First it was his political colleagues, to whom he once apologised with the observation that “sometimes it is better to ask for forgiveness rather than permission”. Now the Malaysians are getting a dose of Tony Abbott’s habit, after the event, of seeking political absolution.
Abbott said today he’d “offered an act of contrition” to Malaysian Prime Minister Najib Razak - whom he met during his bilateral discussions at APEC – for the way that Malaysia had been caught up in the rancorous Australian debate over the “Malaysia solution”.
“I made it very clear to the Prime Minister that our opposition was never to Malaysia. It was to the former government. Our criticism was never of Malaysia, it was of the former government.
"I guess you might say that, in my own way, I offered an apology because I appreciate this was a difficult situation for Malaysia and it was only in that difficult situation that because, in its own way, it had tried to help out a friend. … I raised that with him,” he said.
“He knows we play our politics pretty hard in our country and I think he understood.”
Well, that’s good then. Because in opposition the Coalition said some tough things (whether justified or not) that Malaysia would have taken as aspersions.
For instance in July 2012 Abbott said: “Imagine taking boat people from Australia to Malaysia where they will be exposed almost certainly to the prospect of caning …. They will be detained, they will be tagged, they will be let out into the community and in the Malaysian community, people of uncertain immigration status are treated very, very harshly indeed. And what is supposed to protect people in Malaysia from caning and other very harsh treatment is this tag. Well, I mean, the [Australian] government has a lot more faith in tags than I think most people would have.”
All of which, on an ordinary reading, sounds like robust criticism of what happens in Malaysia and how asylum seekers are treated there. And that, of course, was one of the points the Coalition was using at the time – it was saying that Malaysia didn’t satisfy the necessary human rights criteria.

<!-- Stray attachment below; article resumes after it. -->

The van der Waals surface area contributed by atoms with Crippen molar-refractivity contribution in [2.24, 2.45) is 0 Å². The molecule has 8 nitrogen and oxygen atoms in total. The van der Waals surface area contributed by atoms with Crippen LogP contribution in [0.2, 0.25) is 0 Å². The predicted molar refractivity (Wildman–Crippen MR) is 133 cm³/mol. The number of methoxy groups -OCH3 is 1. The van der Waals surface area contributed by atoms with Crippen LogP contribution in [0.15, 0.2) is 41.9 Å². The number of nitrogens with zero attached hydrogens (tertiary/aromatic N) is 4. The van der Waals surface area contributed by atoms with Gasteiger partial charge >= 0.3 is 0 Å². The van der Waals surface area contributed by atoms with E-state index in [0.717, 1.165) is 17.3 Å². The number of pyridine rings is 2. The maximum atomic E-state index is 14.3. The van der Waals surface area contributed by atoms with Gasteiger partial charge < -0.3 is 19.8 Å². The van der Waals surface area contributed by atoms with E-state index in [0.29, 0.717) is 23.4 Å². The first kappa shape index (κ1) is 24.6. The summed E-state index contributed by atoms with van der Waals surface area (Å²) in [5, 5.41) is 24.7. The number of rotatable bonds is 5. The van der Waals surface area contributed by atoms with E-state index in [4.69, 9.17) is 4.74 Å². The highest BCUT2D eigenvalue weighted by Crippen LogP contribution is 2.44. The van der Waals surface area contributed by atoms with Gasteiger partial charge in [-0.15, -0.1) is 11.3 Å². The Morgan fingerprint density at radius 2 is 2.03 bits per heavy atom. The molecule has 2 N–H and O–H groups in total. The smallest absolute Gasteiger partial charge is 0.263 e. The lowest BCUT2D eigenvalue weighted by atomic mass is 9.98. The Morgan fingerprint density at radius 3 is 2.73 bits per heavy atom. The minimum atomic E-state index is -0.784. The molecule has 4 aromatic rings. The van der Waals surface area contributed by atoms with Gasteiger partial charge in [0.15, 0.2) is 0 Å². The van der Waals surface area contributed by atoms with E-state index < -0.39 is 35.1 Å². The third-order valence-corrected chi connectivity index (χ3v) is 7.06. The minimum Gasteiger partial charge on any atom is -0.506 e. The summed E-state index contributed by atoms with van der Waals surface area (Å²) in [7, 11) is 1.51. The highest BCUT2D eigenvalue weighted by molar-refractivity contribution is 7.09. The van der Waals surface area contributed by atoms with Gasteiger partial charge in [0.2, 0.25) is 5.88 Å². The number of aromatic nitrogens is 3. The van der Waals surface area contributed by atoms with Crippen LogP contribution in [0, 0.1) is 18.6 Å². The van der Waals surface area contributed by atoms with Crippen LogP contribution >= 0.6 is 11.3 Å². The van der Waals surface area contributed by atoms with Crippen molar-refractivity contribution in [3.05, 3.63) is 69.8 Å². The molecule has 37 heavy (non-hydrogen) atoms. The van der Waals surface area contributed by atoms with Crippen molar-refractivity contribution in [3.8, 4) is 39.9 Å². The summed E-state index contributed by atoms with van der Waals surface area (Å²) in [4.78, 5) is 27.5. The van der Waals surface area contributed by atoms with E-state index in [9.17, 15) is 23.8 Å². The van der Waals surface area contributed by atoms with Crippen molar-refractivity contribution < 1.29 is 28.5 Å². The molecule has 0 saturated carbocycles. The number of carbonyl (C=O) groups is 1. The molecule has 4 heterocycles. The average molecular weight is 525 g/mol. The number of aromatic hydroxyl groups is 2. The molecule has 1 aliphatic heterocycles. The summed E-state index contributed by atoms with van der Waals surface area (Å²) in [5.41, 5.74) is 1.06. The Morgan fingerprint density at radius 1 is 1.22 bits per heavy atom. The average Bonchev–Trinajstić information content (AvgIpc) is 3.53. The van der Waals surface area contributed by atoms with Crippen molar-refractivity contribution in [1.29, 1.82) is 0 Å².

But that was then, and this is another example of Abbott putting the harsher aspects of pre-election rhetoric behind him and seeking to wipe the slate clean, just as he did when making his bilateral visit to Jakarta (there he also sought absolution for what the previous government did).
While it will take a while for informed judgments to be made about Abbott’s foreign policy approach, these early days are pointing to his pragmatism.
Take his approach to Australian-Canadian differences over this year’s Commonwealth Heads of Government Meeting in Sri Lanka. He met Canadian PM Stephen Harper who is boycotting the November meeting because of Sir Lanka’s human rights record and was asked about their talks later.
“I explained to him that I think the Commonwealth is important and that’s why I’ll be there. Obviously Australia has some significant bilateral dealings with Sri Lanka over people smuggling as well. I’d be there anyway. … For his own reasons, he thinks that it is important that he make a stand and that’s why he is not going to be there. But I accept that different countries have different national priorities and in accordance with their national priorities, they may or may not attend certain international conferences.”
On another and very important front, Abbott’s pragmatism is evident in his ambitions for the free trade agreement with China. In general, he doesn’t intend the perfect to be the enemy of the good – he wants the negotiations, which started in John Howard’s day, to be concluded ASAP even if this means the deal has to be less than ideal.
He said on Monday that he wanted the agreement to be as comprehensive as possible. “But I’ve always taken the view that you should take what you can get today and pitch for the rest tomorrow when you’ve got a strong foundation to build upon … So we will get the best deal we can. I can’t at this stage say it is going to include everything.
"If it doesn’t include everything, that will be a disappointment but, still, whatever we can get, which is a substantial advance on where we are, is worth having.”
Abbott said it would be “wonderful” if the agreement was in time for his proposed visit to China in the first half of next year, though he conceded that might be too optimistic. But “I would be disappointed if we can’t conclude a significant free trade agreement with China within 12 months”.
Abbott early on has laid down an early marker for this FTA. The questions will be: first, how much will be scope of the agreement have to be limited to get it done in time, and second, will the Chinese extract any concessions on foreign investment guidelines, which (in respect of land) the Coalition has committed to tightening?